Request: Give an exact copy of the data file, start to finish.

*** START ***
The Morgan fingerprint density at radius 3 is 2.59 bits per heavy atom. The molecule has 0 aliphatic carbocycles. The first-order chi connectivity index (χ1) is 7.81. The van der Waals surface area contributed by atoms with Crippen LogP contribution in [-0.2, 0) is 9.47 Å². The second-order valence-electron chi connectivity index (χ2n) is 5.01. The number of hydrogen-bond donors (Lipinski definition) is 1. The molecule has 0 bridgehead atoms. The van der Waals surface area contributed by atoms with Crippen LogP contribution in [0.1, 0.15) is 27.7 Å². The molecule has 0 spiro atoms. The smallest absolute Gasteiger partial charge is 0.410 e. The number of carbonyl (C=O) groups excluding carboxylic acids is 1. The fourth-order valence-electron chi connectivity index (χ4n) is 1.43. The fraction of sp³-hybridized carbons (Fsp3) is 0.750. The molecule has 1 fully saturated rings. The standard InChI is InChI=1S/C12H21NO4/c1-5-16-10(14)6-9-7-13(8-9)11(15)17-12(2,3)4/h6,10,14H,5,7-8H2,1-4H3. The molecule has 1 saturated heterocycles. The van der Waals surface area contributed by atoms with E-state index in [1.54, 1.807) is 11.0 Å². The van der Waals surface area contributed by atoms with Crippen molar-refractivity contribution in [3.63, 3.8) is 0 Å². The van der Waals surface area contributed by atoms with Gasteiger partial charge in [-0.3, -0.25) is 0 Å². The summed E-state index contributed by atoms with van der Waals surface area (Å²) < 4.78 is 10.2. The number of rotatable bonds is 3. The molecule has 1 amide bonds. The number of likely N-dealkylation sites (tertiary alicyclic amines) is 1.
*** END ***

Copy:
The Morgan fingerprint density at radius 3 is 2.59 bits per heavy atom. The molecule has 0 aliphatic carbocycles. The first-order chi connectivity index (χ1) is 7.81. The van der Waals surface area contributed by atoms with Crippen LogP contribution in [-0.2, 0) is 9.47 Å². The second-order valence-electron chi connectivity index (χ2n) is 5.01. The number of hydrogen-bond donors (Lipinski definition) is 1. The molecule has 0 bridgehead atoms. The van der Waals surface area contributed by atoms with Crippen LogP contribution in [0.1, 0.15) is 27.7 Å². The molecule has 0 spiro atoms. The smallest absolute Gasteiger partial charge is 0.410 e. The number of carbonyl (C=O) groups excluding carboxylic acids is 1. The fourth-order valence-electron chi connectivity index (χ4n) is 1.43. The fraction of sp³-hybridized carbons (Fsp3) is 0.750. The molecule has 1 fully saturated rings. The standard InChI is InChI=1S/C12H21NO4/c1-5-16-10(14)6-9-7-13(8-9)11(15)17-12(2,3)4/h6,10,14H,5,7-8H2,1-4H3. The molecule has 1 saturated heterocycles. The van der Waals surface area contributed by atoms with E-state index in [1.54, 1.807) is 11.0 Å². The van der Waals surface area contributed by atoms with Crippen molar-refractivity contribution in [3.63, 3.8) is 0 Å². The van der Waals surface area contributed by atoms with Gasteiger partial charge in [-0.3, -0.25) is 0 Å². The summed E-state index contributed by atoms with van der Waals surface area (Å²) < 4.78 is 10.2. The number of rotatable bonds is 3. The molecule has 1 amide bonds. The number of likely N-dealkylation sites (tertiary alicyclic amines) is 1.